Uncertain around dogs

There was a study stating that people love dogs more than any other animal though I suspect that would’ve been based on a limited sample and might not be applicable to every other place or community. Though this might not always exactly be the case, there are instances, attitudes and beliefs that determine the degree of attachment.

If dogs were often meant for more practical purposes and allowed to stay outside longer, it should be generally inevitable that one would have to be less attached to dogs especially if certain situations arise. There was a study in Botoku, Ghana about hunters who were attached to dogs had to let them go and they did.

I do recall a Ugandan account of people who make their dogs hunt by starving them and similar things happened in the Beng community in Cote d’Ivoire. Then you have religious beliefs that control this. Like I said, it’s not just Muslims that are uncertain around dogs but also Christians and Jews.

In fact, the Catholic Church banned nuns from owning animals (save for cats at least in England) and they banned them from owning dogs in 18th century Naples. The Armenian church at some point abhorred both dogs and donkeys as well as Armenian beliefs of the Devil appearing as a dog (very common in Western Eurasia especially in tandem with witch dogs).

The belief in demonic and witch-dogs is still around in Pentecostal or African Initiated churches in Uganda, Zambia, South Africa, Cameroon, Cote d’Ivoire and Democratic Republic of Congo. I remember a document where it mentions dogs being associated with hatred, prostitution and witchcraft.

Could be wrong though but there’s another document in that country where children accused of witchcraft were assumed to turn into dogs, alleged former witch-doctors using dogs and bewitching dogs biting people at least in Matadi. Similar beliefs occur in Cameroon and Ghana to whatever degree.

In that context, it makes sense why eighteenth century people were uncomfortable with owners who get too affectionate with their dogs, especially if they’re (made) useless almost as if the only real use for them at all is sexual. There’s the old stereotype of the old maid and her lapdog, probably best known to Hispanophones as Dona Clotilde from El Chavo del Ocho.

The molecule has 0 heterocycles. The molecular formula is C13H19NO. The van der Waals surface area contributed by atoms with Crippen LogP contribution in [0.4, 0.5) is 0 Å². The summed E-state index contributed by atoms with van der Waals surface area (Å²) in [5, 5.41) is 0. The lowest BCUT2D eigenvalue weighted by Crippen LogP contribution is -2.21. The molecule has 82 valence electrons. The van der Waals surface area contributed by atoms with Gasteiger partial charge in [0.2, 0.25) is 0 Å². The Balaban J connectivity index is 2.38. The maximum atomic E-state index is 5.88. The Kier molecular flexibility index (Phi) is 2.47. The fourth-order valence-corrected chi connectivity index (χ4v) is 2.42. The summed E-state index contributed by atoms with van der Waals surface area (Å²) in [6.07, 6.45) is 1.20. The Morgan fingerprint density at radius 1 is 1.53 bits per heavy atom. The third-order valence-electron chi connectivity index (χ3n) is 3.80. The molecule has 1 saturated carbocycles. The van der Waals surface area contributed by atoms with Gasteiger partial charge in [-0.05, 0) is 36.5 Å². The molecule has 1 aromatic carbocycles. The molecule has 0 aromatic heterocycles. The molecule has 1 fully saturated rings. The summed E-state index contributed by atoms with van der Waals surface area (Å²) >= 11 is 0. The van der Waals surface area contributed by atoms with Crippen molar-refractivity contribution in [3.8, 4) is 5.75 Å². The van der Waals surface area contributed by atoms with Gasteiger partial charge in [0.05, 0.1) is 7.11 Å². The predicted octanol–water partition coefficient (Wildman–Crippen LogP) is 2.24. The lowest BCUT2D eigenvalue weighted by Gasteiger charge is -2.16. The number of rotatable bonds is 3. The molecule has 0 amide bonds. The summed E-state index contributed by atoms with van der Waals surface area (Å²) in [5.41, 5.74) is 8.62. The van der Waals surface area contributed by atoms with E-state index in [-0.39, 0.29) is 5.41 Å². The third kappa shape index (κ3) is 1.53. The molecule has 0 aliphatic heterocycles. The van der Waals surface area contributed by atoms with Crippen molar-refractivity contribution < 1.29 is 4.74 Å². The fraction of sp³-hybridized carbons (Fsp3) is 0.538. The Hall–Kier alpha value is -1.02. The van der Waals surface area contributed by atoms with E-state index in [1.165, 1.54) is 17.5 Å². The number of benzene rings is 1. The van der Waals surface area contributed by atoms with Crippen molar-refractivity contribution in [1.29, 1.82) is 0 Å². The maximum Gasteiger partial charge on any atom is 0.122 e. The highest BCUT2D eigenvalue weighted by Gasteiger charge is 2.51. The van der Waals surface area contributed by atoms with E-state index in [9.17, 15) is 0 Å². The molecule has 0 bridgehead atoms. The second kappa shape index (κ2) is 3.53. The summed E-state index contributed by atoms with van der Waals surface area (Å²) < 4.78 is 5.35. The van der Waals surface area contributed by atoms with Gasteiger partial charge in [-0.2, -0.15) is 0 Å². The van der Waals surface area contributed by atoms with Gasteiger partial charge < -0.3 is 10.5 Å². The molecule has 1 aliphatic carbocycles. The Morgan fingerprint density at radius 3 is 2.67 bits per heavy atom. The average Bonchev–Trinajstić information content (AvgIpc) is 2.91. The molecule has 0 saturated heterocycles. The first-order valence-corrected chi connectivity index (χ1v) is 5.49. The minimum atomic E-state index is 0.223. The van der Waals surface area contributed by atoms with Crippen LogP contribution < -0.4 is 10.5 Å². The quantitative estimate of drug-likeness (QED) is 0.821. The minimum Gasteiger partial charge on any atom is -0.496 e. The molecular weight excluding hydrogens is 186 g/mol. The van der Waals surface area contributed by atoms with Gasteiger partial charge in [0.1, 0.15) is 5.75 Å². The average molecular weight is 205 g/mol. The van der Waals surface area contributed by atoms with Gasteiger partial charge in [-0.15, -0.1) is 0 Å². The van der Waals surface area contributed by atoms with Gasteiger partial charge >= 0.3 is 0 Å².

(There’s an earlier version of the stereotype where women are accused of witchcraft if they have sex with dogs, presumed to be demonic guises, at all.)

Keep in mind that in those days that even if dogs’ positive qualities were recognised, these were also equally undercut by beliefs in dogs being witches, demons or the Devil in disguise based on two French documents I’ve read. Dogs, like cats, arouse polarising attitudes in Abrahamic faiths best exemplified by that both clergy and witches own them.

Like I said, secularism has something to do with weakening negative attitudes to dogs. After all, European churches used to have the habit of driving away dogs by force and dogs are still forbidden in Orthodox churches. There’s an account where dogs are driven away in Pentecostal Ghanaian churches for fear that they’ll be demonically possessed.

Again this isn’t always the case depending on the individual itself but when taken as a whole there are glaring differences between how communities treat and view dogs. Christianity, like Islam, is rather ambivalent around dogs noting their positive qualities but still suspecting them of witchcraft and being in alliance with the Devil.


The weird thing

The weird thing about Early Modern Period European witchcraft and demonology beliefs is that they included a wider variety of witch familiars and guises. The demonic bestiary included dogs (which were sometimes the most common), cats, mice, owls, toads, wolves, monkeys and hares. A similar degree of variety’s still found in certain Zambian, Cameroonian, Kinois/Congolese, Ghanaian and Ugandan churches.

Though this depends on the locale but based on the Renaissance texts and studies I’ve read, it’s really that common for dogs to be witch familiars and guises. Even those that recognised positive traits in them still recognised or mentioned them as in alliance with the Devil. (But that could just be me.) At least based on two French texts I’ve read.

Most of the English texts I’ve encountered hardly note such qualities at all though I could be misremembering but I won’t doubt if Early Modern folklore diverged considerably from its 19th century counterpart especially in having a more diverse demonic bestiary.



When it comes to cultural beliefs, it’s unsurprising that overtime these get distorted due to changing contexts and most likely the fallibility of human memory. Based on the documents I’ve discovered, whereas Early Modern documents mentioned dogs as being just as likely to be demon familiars and witches in disguise as cats are, 19th century reports specifically mention feline witchcraft.

That’s also in line with other folklore and witchcraft studies, where at least with two books on British witchcraft dogs in the Early Modern period were far likelier to be considered witch familiars, then followed by cats. Another one by Penguin stated that hare witches outnumbered cat witches well unto the 19th century and a medieval report on Ireland mentioned this as well.

(In that same place, there was mention of a demon alternating between cat, human and dog forms but this was the only one at the time.)

In the same manner, lycanthropy was thought to be a form of witchcraft but wouldn’t become separate until centuries later. That’s in line with reports of witches turning into cats and dogs both historical and contemporary. In fact the belief that witches turn into dogs is still around in places like Cameroon.

It’s remarkable how such beliefs get distorted over time if you observe the differences between Early Modern and 19th century folklore.